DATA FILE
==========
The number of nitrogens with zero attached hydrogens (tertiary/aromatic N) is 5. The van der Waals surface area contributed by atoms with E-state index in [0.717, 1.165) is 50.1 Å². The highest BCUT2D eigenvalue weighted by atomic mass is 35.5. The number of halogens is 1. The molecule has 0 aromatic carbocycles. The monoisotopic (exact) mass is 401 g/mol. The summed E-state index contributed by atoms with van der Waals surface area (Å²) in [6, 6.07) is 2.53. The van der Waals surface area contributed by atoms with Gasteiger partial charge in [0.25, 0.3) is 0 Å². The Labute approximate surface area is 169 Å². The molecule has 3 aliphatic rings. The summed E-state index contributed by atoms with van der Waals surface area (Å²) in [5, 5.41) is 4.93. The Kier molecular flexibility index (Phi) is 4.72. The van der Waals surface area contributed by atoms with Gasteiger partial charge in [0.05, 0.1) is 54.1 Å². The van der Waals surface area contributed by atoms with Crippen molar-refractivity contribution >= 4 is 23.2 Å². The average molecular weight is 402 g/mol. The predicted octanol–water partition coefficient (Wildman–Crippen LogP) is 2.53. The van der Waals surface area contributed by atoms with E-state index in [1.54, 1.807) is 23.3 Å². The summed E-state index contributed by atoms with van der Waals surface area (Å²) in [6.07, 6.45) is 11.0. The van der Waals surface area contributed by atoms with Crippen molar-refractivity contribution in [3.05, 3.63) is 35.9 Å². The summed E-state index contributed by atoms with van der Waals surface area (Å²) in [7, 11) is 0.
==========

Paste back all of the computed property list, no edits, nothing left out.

The number of nitrogens with zero attached hydrogens (tertiary/aromatic N) is 5. The van der Waals surface area contributed by atoms with E-state index in [0.717, 1.165) is 50.1 Å². The highest BCUT2D eigenvalue weighted by atomic mass is 35.5. The number of halogens is 1. The molecule has 0 aromatic carbocycles. The monoisotopic (exact) mass is 401 g/mol. The summed E-state index contributed by atoms with van der Waals surface area (Å²) in [6, 6.07) is 2.53. The van der Waals surface area contributed by atoms with Gasteiger partial charge in [0.25, 0.3) is 0 Å². The Labute approximate surface area is 169 Å². The molecule has 3 aliphatic rings. The summed E-state index contributed by atoms with van der Waals surface area (Å²) in [5, 5.41) is 4.93. The Kier molecular flexibility index (Phi) is 4.72. The van der Waals surface area contributed by atoms with Gasteiger partial charge in [0.05, 0.1) is 54.1 Å². The van der Waals surface area contributed by atoms with Crippen molar-refractivity contribution >= 4 is 23.2 Å². The average molecular weight is 402 g/mol. The predicted octanol–water partition coefficient (Wildman–Crippen LogP) is 2.53. The van der Waals surface area contributed by atoms with E-state index in [1.54, 1.807) is 23.3 Å². The summed E-state index contributed by atoms with van der Waals surface area (Å²) in [6.07, 6.45) is 11.0. The van der Waals surface area contributed by atoms with Crippen molar-refractivity contribution in [3.05, 3.63) is 35.9 Å². The summed E-state index contributed by atoms with van der Waals surface area (Å²) in [7, 11) is 0.